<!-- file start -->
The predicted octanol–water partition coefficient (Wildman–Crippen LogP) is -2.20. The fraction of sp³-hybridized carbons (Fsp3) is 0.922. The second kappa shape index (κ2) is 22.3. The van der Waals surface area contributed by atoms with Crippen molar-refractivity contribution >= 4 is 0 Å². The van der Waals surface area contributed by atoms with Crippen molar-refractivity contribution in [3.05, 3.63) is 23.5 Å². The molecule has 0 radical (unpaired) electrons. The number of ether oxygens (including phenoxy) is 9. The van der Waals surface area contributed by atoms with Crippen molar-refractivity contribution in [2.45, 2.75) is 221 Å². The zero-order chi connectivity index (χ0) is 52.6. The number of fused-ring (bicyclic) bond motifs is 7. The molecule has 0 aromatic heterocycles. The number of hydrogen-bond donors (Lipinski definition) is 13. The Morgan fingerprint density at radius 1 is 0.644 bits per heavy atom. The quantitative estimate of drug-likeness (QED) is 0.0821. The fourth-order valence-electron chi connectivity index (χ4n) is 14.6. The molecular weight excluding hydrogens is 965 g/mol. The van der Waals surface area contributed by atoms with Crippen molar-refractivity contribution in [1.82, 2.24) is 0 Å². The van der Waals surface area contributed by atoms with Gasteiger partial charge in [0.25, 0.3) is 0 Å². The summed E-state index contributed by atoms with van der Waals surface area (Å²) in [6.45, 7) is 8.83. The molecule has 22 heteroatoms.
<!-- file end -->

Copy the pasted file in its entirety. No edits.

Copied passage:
The predicted octanol–water partition coefficient (Wildman–Crippen LogP) is -2.20. The fraction of sp³-hybridized carbons (Fsp3) is 0.922. The second kappa shape index (κ2) is 22.3. The van der Waals surface area contributed by atoms with Crippen molar-refractivity contribution >= 4 is 0 Å². The van der Waals surface area contributed by atoms with Crippen molar-refractivity contribution in [3.05, 3.63) is 23.5 Å². The molecule has 0 radical (unpaired) electrons. The number of ether oxygens (including phenoxy) is 9. The van der Waals surface area contributed by atoms with Crippen molar-refractivity contribution in [2.45, 2.75) is 221 Å². The zero-order chi connectivity index (χ0) is 52.6. The number of fused-ring (bicyclic) bond motifs is 7. The molecule has 0 aromatic heterocycles. The number of hydrogen-bond donors (Lipinski definition) is 13. The Morgan fingerprint density at radius 1 is 0.644 bits per heavy atom. The quantitative estimate of drug-likeness (QED) is 0.0821. The fourth-order valence-electron chi connectivity index (χ4n) is 14.6. The molecular weight excluding hydrogens is 965 g/mol. The van der Waals surface area contributed by atoms with Crippen molar-refractivity contribution in [1.82, 2.24) is 0 Å². The van der Waals surface area contributed by atoms with Gasteiger partial charge in [0.25, 0.3) is 0 Å². The summed E-state index contributed by atoms with van der Waals surface area (Å²) in [6.45, 7) is 8.83. The molecule has 22 heteroatoms.